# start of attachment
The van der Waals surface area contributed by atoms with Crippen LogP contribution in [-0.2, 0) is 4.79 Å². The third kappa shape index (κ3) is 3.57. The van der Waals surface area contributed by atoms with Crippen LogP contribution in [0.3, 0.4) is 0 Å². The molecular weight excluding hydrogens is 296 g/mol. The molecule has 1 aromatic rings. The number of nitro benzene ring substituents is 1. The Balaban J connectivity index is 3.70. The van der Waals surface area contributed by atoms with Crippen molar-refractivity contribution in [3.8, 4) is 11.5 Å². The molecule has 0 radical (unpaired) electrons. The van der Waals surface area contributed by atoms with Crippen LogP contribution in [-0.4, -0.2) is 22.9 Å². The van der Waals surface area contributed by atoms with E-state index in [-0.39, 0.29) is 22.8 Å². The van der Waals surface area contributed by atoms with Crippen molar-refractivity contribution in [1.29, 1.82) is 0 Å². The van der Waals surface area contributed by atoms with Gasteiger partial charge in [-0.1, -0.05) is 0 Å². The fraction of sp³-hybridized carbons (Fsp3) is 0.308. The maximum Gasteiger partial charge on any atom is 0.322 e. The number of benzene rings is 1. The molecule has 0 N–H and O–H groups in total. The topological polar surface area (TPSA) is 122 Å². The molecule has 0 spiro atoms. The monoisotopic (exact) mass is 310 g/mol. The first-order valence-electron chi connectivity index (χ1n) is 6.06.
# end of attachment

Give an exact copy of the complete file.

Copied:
The van der Waals surface area contributed by atoms with Crippen LogP contribution in [-0.2, 0) is 4.79 Å². The third kappa shape index (κ3) is 3.57. The van der Waals surface area contributed by atoms with Crippen LogP contribution in [0.3, 0.4) is 0 Å². The molecular weight excluding hydrogens is 296 g/mol. The molecule has 1 aromatic rings. The number of nitro benzene ring substituents is 1. The Balaban J connectivity index is 3.70. The van der Waals surface area contributed by atoms with Crippen molar-refractivity contribution in [3.8, 4) is 11.5 Å². The molecule has 0 radical (unpaired) electrons. The van der Waals surface area contributed by atoms with Crippen LogP contribution in [-0.4, -0.2) is 22.9 Å². The van der Waals surface area contributed by atoms with E-state index in [-0.39, 0.29) is 22.8 Å². The van der Waals surface area contributed by atoms with Crippen molar-refractivity contribution in [1.29, 1.82) is 0 Å². The van der Waals surface area contributed by atoms with Gasteiger partial charge in [-0.1, -0.05) is 0 Å². The fraction of sp³-hybridized carbons (Fsp3) is 0.308. The maximum Gasteiger partial charge on any atom is 0.322 e. The number of benzene rings is 1. The molecule has 0 N–H and O–H groups in total. The topological polar surface area (TPSA) is 122 Å². The molecule has 0 spiro atoms. The monoisotopic (exact) mass is 310 g/mol. The first-order valence-electron chi connectivity index (χ1n) is 6.06.